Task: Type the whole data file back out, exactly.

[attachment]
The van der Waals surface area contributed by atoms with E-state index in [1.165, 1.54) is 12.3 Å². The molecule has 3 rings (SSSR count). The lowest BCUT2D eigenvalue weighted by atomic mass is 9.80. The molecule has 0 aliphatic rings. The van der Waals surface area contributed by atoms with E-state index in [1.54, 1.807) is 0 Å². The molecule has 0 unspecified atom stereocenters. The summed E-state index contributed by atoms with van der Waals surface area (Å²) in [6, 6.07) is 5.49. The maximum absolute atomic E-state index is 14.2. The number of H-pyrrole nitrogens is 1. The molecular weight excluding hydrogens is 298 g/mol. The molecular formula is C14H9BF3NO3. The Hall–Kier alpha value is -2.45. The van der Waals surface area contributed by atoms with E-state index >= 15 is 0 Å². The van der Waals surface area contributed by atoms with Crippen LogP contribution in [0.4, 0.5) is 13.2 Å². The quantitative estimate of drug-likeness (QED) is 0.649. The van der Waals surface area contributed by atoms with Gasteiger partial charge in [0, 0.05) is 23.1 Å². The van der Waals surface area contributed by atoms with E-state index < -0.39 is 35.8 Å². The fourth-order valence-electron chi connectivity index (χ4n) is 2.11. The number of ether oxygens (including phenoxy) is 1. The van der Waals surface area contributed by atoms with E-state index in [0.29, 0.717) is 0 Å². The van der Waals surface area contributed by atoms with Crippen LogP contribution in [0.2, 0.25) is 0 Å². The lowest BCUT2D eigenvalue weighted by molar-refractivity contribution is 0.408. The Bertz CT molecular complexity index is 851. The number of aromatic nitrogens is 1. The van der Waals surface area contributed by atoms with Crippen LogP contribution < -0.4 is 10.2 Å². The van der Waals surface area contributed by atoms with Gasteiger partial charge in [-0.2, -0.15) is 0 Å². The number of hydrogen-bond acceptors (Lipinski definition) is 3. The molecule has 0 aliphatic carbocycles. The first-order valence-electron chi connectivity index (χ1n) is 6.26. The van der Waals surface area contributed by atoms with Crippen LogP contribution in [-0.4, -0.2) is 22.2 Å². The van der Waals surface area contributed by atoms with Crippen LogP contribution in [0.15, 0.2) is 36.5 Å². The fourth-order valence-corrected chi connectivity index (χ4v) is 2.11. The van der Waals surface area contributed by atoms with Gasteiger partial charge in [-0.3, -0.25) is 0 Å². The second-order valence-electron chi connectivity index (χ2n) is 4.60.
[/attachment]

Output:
The van der Waals surface area contributed by atoms with E-state index in [1.165, 1.54) is 12.3 Å². The molecule has 3 rings (SSSR count). The lowest BCUT2D eigenvalue weighted by atomic mass is 9.80. The molecule has 0 aliphatic rings. The van der Waals surface area contributed by atoms with E-state index in [1.54, 1.807) is 0 Å². The molecule has 0 unspecified atom stereocenters. The summed E-state index contributed by atoms with van der Waals surface area (Å²) in [6, 6.07) is 5.49. The maximum absolute atomic E-state index is 14.2. The number of H-pyrrole nitrogens is 1. The molecular weight excluding hydrogens is 298 g/mol. The molecular formula is C14H9BF3NO3. The Hall–Kier alpha value is -2.45. The van der Waals surface area contributed by atoms with E-state index >= 15 is 0 Å². The van der Waals surface area contributed by atoms with Crippen LogP contribution in [0.4, 0.5) is 13.2 Å². The quantitative estimate of drug-likeness (QED) is 0.649. The van der Waals surface area contributed by atoms with Gasteiger partial charge in [0, 0.05) is 23.1 Å². The van der Waals surface area contributed by atoms with E-state index < -0.39 is 35.8 Å². The fourth-order valence-electron chi connectivity index (χ4n) is 2.11. The number of ether oxygens (including phenoxy) is 1. The van der Waals surface area contributed by atoms with E-state index in [0.29, 0.717) is 0 Å². The van der Waals surface area contributed by atoms with Crippen LogP contribution in [0.2, 0.25) is 0 Å². The lowest BCUT2D eigenvalue weighted by molar-refractivity contribution is 0.408. The Bertz CT molecular complexity index is 851. The number of aromatic nitrogens is 1. The van der Waals surface area contributed by atoms with Crippen LogP contribution < -0.4 is 10.2 Å². The van der Waals surface area contributed by atoms with Gasteiger partial charge in [-0.2, -0.15) is 0 Å². The number of hydrogen-bond acceptors (Lipinski definition) is 3. The molecule has 0 aliphatic carbocycles. The first-order valence-electron chi connectivity index (χ1n) is 6.26. The van der Waals surface area contributed by atoms with Crippen LogP contribution in [-0.4, -0.2) is 22.2 Å². The van der Waals surface area contributed by atoms with Crippen LogP contribution in [0.15, 0.2) is 36.5 Å². The fourth-order valence-corrected chi connectivity index (χ4v) is 2.11. The van der Waals surface area contributed by atoms with Gasteiger partial charge in [-0.3, -0.25) is 0 Å². The second-order valence-electron chi connectivity index (χ2n) is 4.60.